Have we chosen to invest, or have we been forced to “invest” in Social Security? It’s more often the latter. We are not “clients” in doing so, and neither was the “investor” thirty or fifty years ago. We are subjects, obeying our government’s edicts.
Full disclosure to say I have no misapprehensions – Social Security is not going anywhere. It’s become a staple of the American landscape, however born in the manipulative ambition of benevolent tyrants, and there is no argument that can reasonably be made to suggest that those who’ve invested in the program do not deserve the return on their coerced investment.
And I won’t belabor the point by expounding upon the similar violations in the enactment of Medicare and Medicaid legislation (both more disastrous than Social Security in regard to outlook, if you consider future solvency), but suffice it to say that our best solution, given our current predicament, is to apply reasonable amendments to these programs to make them more sustainable in terms of the amount of contributions versus the terms of collection, and – most importantly – to cauterize the bleeding caused by politicians who have more recently pitched insurance as benevolence.
America is now suffering due to the current misunderstanding of the purpose of insurance, which, again, is fundamentally the voluntary participation in a risk pool to offset catastrophic risk. Your participation is truly no longer voluntary in terms of your physical person and your family, as the Supreme Court has deemed your mandatory purchase of health insurance (or the punishment if you don’t purchase it) an enforceable requirement commanded by your government. And it’s certainly not to hedge catastrophic risk. Tell me: why must I provide my insurance carrier’s information when I take my children to the doctor if they have the sniffles? It’s hardly a catastrophic event, so why must my insurance company be involved? Shouldn’t that be a basic, service-related transaction? Furthermore, why must the actual transfer of value between insurer and doctor be facilitated behind a curtain and overseen by a government broker? Furthermore beyond that, why are records and evidence of ObamaCare’s outcome and effectiveness being relentlessly hidden from journalists and even our elected representatives, if the wheelings and dealings are so incredibly integral and sound?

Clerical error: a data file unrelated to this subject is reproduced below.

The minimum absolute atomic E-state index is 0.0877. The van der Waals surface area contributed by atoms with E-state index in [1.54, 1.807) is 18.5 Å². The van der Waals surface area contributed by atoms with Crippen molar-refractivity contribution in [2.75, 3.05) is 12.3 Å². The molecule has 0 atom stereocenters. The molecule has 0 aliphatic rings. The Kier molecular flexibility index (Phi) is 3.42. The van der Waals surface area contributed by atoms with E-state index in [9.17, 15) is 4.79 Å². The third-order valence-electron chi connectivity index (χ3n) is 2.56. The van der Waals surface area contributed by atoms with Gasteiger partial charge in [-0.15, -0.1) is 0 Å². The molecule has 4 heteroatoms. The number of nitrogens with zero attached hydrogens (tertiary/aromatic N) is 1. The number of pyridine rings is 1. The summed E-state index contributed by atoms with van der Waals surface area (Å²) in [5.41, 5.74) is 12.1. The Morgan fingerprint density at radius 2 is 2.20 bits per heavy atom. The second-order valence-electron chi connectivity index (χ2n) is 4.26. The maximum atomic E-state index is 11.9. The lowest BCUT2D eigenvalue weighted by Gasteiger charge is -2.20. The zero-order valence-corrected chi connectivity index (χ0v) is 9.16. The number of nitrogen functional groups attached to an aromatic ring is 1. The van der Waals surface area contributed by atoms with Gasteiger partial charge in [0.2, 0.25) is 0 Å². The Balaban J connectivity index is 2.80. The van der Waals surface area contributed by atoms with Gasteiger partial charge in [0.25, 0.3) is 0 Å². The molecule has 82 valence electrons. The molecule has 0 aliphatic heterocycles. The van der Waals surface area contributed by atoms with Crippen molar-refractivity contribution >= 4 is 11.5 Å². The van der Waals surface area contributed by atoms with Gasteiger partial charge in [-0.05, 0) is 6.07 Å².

We all know why, don’t we? Support for the Patient Protection and Affordable Care Act, aka Obamacare, is reeling. The majority of Americans oppose it. Main Street reality has met government fantasy, and the lies have become only too apparent. “You can keep your health care plan” has become “No, you can’t keep your health care plan, and you can’t know what we’re doing with your increased premiums. But it’s for the greater good. Trust us.” Nothing about that is insurance. Insurance has once again been used as the front for the tyrannical seizure of wealth for another’s benefit – be that other an insurance company, the politician orchestrating the transaction, or the non-contributing Americans whose votes oil the political machine which brokers their free health care service transactions with your money.
We may not have the ability to rectify the government-instituted mistakes of the past. But we can still correct this one. We’ve got the means, and we still have enough of the power to make bold statements at the polls, as Americans did in 2010. Reality is upon us, and for many, it’s pressing.
Will health insurance be something that you negotiate and choose to purchase for you and your family on your own terms, or something your children and grandchildren will purchase with the government’s figurative gun to their head and absent their consent? There is nothing less at stake with ObamaCare.
It’s not about insurance or benevolence. It’s about expanding government, just as every other new infringement by government is, and always has been.